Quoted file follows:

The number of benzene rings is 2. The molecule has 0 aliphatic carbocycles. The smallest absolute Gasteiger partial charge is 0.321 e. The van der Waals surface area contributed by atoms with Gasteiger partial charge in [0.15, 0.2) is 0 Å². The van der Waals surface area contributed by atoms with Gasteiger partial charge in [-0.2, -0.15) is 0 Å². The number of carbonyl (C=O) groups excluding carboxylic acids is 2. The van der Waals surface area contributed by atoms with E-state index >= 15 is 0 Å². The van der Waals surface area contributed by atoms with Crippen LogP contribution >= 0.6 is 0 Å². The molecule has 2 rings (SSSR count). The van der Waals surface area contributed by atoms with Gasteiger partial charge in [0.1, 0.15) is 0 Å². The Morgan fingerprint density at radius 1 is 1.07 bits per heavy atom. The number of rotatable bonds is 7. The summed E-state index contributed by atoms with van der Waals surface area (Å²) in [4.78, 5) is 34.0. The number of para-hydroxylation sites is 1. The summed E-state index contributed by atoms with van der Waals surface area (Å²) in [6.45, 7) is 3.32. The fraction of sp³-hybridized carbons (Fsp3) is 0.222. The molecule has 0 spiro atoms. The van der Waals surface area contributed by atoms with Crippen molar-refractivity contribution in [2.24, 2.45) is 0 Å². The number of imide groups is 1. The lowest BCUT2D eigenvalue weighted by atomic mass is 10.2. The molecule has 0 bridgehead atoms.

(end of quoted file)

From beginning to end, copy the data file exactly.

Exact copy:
The number of benzene rings is 2. The molecule has 0 aliphatic carbocycles. The smallest absolute Gasteiger partial charge is 0.321 e. The van der Waals surface area contributed by atoms with Gasteiger partial charge in [0.15, 0.2) is 0 Å². The van der Waals surface area contributed by atoms with Gasteiger partial charge in [-0.2, -0.15) is 0 Å². The number of carbonyl (C=O) groups excluding carboxylic acids is 2. The van der Waals surface area contributed by atoms with E-state index >= 15 is 0 Å². The van der Waals surface area contributed by atoms with Crippen LogP contribution >= 0.6 is 0 Å². The molecule has 2 rings (SSSR count). The van der Waals surface area contributed by atoms with Gasteiger partial charge in [0.1, 0.15) is 0 Å². The Morgan fingerprint density at radius 1 is 1.07 bits per heavy atom. The number of rotatable bonds is 7. The summed E-state index contributed by atoms with van der Waals surface area (Å²) in [4.78, 5) is 34.0. The number of para-hydroxylation sites is 1. The summed E-state index contributed by atoms with van der Waals surface area (Å²) in [6.45, 7) is 3.32. The fraction of sp³-hybridized carbons (Fsp3) is 0.222. The molecule has 0 spiro atoms. The van der Waals surface area contributed by atoms with Crippen molar-refractivity contribution in [2.24, 2.45) is 0 Å². The number of imide groups is 1. The lowest BCUT2D eigenvalue weighted by atomic mass is 10.2. The molecule has 0 bridgehead atoms.